Last week Roshan and Iroma Deen celebrated their 25th Wedding Anniversary. Roshan is a well known personality in rugby circles as a player, referee, council member and stalwart of Havelock’s Sports Club. Iroma is also known as a sporting personality having excelled in playing netball and taking part in athletics.
Havelock’s to whom Roshan belongs most of the time is a club with rich traditions, camaraderie and is known to be a family hub. Out of the 25 years of married life Roshan would have spent a considerable time as a family watching rugby together or at Havelock’s Sports Club associating with enthusiasts of the game. This is a family whose love is rugby and Havelock’s Sports Club.
This was amply confirmed by the attendance of many rugby stalwarts at the function to celebrate the 25th anniversary. Yet it was indeed sad news that I learn a few days after: Havelock’s will not be participating in the Clifford Cup knock out tournament this year. Thus will this club with almost a hundred year history which has a tradition and has produced many a champion team and player and provided opportunity to foster brotherhood through Rugby Football. They face consequences that one may not want a club with a proud rugby history to undergo.
Violence at Rugby matches is common place now
It was last week that I spoke of rugby and economics and mentioned about the need for equal distribution of talent. Or else the competition will drop and so will sponsors, possibly taking some traditional teams down the drain. Is the plight of Havelock’s a sequel of non equal distribution? What is true of Havelock’s may soon be true of possibly CH. Two clubs who seem to be losing players.
The question will be whether they will follow Peterson and Old Zahirians who never raised their heads to keep above water. Thus I believe this is a serious issue to be addressed not only from the club point of view but also from the national perspective of the game. Professionalism or at least semi professionalism is good and welcome. Yet it should not be a destructive force to the detriment of the game. What is important at this point is for the main body to look at the possibility of revenue and player distribution to help clubs that are in difficulty. Rugby is a game people enjoy as a spectator sport of the family.
As we talk of keeping the sport alive to become stronger we hear of wretched news form the schools section. What we saw at the Schools Knock-Out tournament is not an isolated event that propped up suddenly. It is the culmination of a series of events that have taken place and not been adequately handled. It is a result of the school section not taking adequate steps to provide security for a match that needed much tighter control. Matches between the two schools Isipathana and St. Peter’s have always generated interest with a huge section of supporters in attendance. I have in the recent past talked about the interest and the thrill that school rugby is providing. I have been saying of how more interesting the game is compared to the club game. Yet having to abandon a match is not the best thing that could happen to the game. People do fancy a side when they come for a match. When they become fanatical it is time to take note and act to preserve the game. Whether you say it was stopped due to hooligans, uncontrollable supporters, fanatics or maniacs is not the answer. It did happen and it is bad.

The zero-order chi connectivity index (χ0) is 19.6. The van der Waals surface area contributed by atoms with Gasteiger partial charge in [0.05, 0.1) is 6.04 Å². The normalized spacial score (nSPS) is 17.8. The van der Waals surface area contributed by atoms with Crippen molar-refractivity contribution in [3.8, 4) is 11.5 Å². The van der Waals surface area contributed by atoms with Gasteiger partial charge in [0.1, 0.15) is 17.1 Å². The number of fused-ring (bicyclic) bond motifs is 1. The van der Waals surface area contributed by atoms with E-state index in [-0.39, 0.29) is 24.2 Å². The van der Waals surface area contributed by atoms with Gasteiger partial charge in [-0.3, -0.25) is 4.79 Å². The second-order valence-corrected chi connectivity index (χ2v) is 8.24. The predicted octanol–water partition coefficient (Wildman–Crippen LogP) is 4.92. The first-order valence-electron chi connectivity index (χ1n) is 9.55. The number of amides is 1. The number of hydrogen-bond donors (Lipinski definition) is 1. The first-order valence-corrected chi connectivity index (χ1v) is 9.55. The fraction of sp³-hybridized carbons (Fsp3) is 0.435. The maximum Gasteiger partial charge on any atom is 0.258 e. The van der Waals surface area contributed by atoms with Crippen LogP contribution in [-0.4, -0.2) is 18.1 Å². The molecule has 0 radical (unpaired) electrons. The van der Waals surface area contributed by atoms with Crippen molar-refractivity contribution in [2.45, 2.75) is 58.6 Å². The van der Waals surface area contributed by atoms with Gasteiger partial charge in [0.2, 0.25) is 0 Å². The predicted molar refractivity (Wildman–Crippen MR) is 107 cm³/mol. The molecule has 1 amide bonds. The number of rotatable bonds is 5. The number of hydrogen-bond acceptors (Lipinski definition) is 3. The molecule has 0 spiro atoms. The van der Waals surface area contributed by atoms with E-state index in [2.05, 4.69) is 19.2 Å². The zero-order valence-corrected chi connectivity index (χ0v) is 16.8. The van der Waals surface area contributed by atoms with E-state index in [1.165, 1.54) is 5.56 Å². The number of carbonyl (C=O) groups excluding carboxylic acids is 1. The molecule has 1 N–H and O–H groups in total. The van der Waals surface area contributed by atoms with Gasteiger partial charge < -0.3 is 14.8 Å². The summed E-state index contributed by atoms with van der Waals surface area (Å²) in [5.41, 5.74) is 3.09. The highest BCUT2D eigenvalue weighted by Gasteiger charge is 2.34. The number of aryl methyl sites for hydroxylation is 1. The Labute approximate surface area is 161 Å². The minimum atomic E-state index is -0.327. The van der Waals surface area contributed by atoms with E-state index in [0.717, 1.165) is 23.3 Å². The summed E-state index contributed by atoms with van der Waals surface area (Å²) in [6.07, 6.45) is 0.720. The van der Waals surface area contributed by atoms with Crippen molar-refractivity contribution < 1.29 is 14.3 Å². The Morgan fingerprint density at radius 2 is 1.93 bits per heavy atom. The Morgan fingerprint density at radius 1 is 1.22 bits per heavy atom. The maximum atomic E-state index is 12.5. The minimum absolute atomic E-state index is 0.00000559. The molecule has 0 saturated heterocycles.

The reason or the process that led to the situation is not the question but the outcome which is disastrous. A question that baffles and requires answers is why there was no meaningful attempt to get the match started. It looked a mere farce as masters from other schools that were alien to the crowd were seen appealing. Dispatching persons from various other schools to appease a taunted spectator group was not practical.
Since I have seen adequate coverage of the incident and the law applicable written in news reports following the issue it is not my task to talk about the law or the refereeing angle. But to stress on the need to be disciplined and to respect victory or defeat that may stare at your eyes. Remember these are schoolboys and the future of the society. If they are not corrected but are directed does it amount to child abuse?
On the other hand as I said when I started the article rugby has been a game that gave opportunity to be a place for family and friends to meet. At school or good club match you will see more numbers than at a cricket match of similar level. If violence continues and there is a tendency to use abusive language and or be activated by excessive alcohol; the future does not seem to be very good. Is this all because of a need to win a trophy or head a league in school rugby? I understand there have been informal talks to revive the old system of playing traditional opponents and to have trophies for selected matches and enjoy the spirit of the game. The game that has been spread to around 80 schools will then suffer. All because of a misguided few who believe violence is the answer to solve issues.
*Vimal Perera is a former Rugby Referee, coach and Accredited Referees Evaluator IRB